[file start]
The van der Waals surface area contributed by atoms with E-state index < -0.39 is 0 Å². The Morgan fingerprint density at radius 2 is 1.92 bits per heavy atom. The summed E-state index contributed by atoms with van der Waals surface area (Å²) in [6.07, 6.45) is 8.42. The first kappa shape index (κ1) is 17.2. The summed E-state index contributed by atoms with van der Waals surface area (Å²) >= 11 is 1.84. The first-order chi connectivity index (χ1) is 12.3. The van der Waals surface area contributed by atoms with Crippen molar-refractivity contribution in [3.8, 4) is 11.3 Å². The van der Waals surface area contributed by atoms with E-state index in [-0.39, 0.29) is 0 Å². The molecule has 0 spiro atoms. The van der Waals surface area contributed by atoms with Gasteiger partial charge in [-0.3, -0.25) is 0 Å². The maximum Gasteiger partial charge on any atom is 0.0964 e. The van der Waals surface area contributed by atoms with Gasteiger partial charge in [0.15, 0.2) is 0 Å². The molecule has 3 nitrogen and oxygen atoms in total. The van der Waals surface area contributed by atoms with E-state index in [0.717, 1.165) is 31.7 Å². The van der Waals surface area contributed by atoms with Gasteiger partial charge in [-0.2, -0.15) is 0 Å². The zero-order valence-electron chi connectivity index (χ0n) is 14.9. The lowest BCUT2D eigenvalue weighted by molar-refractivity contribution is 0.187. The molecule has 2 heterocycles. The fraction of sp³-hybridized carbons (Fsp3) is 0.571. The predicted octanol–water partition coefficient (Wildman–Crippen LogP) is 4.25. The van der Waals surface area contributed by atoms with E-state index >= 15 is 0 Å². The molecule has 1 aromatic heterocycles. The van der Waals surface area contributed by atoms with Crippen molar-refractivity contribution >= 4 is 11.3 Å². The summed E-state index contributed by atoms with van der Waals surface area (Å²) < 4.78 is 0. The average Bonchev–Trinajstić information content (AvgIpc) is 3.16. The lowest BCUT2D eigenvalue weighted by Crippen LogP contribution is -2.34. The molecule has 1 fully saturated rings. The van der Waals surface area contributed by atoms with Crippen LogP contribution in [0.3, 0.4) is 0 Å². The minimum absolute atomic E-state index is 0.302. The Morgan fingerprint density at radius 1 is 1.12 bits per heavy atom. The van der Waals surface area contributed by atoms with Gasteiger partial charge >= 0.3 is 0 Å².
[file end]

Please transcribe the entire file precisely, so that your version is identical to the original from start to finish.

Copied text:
The van der Waals surface area contributed by atoms with E-state index < -0.39 is 0 Å². The Morgan fingerprint density at radius 2 is 1.92 bits per heavy atom. The summed E-state index contributed by atoms with van der Waals surface area (Å²) in [6.07, 6.45) is 8.42. The first kappa shape index (κ1) is 17.2. The summed E-state index contributed by atoms with van der Waals surface area (Å²) >= 11 is 1.84. The first-order chi connectivity index (χ1) is 12.3. The van der Waals surface area contributed by atoms with Crippen molar-refractivity contribution in [3.8, 4) is 11.3 Å². The van der Waals surface area contributed by atoms with E-state index in [-0.39, 0.29) is 0 Å². The molecule has 0 spiro atoms. The van der Waals surface area contributed by atoms with Gasteiger partial charge in [-0.3, -0.25) is 0 Å². The maximum Gasteiger partial charge on any atom is 0.0964 e. The van der Waals surface area contributed by atoms with Gasteiger partial charge in [0.15, 0.2) is 0 Å². The molecule has 3 nitrogen and oxygen atoms in total. The van der Waals surface area contributed by atoms with E-state index in [0.717, 1.165) is 31.7 Å². The van der Waals surface area contributed by atoms with Gasteiger partial charge in [-0.2, -0.15) is 0 Å². The zero-order valence-electron chi connectivity index (χ0n) is 14.9. The lowest BCUT2D eigenvalue weighted by molar-refractivity contribution is 0.187. The molecule has 2 heterocycles. The fraction of sp³-hybridized carbons (Fsp3) is 0.571. The predicted octanol–water partition coefficient (Wildman–Crippen LogP) is 4.25. The van der Waals surface area contributed by atoms with E-state index >= 15 is 0 Å². The molecule has 1 aromatic heterocycles. The van der Waals surface area contributed by atoms with Crippen molar-refractivity contribution >= 4 is 11.3 Å². The summed E-state index contributed by atoms with van der Waals surface area (Å²) < 4.78 is 0. The average Bonchev–Trinajstić information content (AvgIpc) is 3.16. The lowest BCUT2D eigenvalue weighted by Crippen LogP contribution is -2.34. The molecule has 1 fully saturated rings. The van der Waals surface area contributed by atoms with Crippen LogP contribution in [0.3, 0.4) is 0 Å². The minimum absolute atomic E-state index is 0.302. The Morgan fingerprint density at radius 1 is 1.12 bits per heavy atom. The van der Waals surface area contributed by atoms with Gasteiger partial charge >= 0.3 is 0 Å².